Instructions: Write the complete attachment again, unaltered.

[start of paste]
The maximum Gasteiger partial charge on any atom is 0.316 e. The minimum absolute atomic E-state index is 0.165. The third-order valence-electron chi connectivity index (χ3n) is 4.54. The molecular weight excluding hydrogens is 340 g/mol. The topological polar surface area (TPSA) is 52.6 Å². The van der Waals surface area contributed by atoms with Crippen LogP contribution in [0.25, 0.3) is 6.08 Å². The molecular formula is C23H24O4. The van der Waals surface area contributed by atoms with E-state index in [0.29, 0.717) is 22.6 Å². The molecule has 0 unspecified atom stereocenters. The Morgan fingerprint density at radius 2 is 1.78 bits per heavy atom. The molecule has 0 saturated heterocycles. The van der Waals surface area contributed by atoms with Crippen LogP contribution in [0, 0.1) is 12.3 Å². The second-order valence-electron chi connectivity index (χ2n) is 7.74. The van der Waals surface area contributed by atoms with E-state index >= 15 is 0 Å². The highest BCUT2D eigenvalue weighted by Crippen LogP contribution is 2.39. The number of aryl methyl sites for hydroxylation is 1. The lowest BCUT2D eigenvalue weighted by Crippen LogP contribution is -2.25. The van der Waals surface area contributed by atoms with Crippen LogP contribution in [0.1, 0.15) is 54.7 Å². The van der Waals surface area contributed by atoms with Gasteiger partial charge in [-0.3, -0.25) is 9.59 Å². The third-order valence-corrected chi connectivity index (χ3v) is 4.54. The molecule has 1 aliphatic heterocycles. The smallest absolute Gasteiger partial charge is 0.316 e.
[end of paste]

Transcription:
The maximum Gasteiger partial charge on any atom is 0.316 e. The minimum absolute atomic E-state index is 0.165. The third-order valence-electron chi connectivity index (χ3n) is 4.54. The molecular weight excluding hydrogens is 340 g/mol. The topological polar surface area (TPSA) is 52.6 Å². The van der Waals surface area contributed by atoms with Crippen LogP contribution in [0.25, 0.3) is 6.08 Å². The molecular formula is C23H24O4. The van der Waals surface area contributed by atoms with E-state index in [0.29, 0.717) is 22.6 Å². The molecule has 0 unspecified atom stereocenters. The Morgan fingerprint density at radius 2 is 1.78 bits per heavy atom. The molecule has 0 saturated heterocycles. The van der Waals surface area contributed by atoms with Crippen LogP contribution in [0, 0.1) is 12.3 Å². The second-order valence-electron chi connectivity index (χ2n) is 7.74. The van der Waals surface area contributed by atoms with E-state index >= 15 is 0 Å². The highest BCUT2D eigenvalue weighted by Crippen LogP contribution is 2.39. The number of aryl methyl sites for hydroxylation is 1. The lowest BCUT2D eigenvalue weighted by Crippen LogP contribution is -2.25. The van der Waals surface area contributed by atoms with Crippen LogP contribution in [0.1, 0.15) is 54.7 Å². The van der Waals surface area contributed by atoms with Gasteiger partial charge in [-0.3, -0.25) is 9.59 Å². The third-order valence-corrected chi connectivity index (χ3v) is 4.54. The molecule has 1 aliphatic heterocycles. The smallest absolute Gasteiger partial charge is 0.316 e.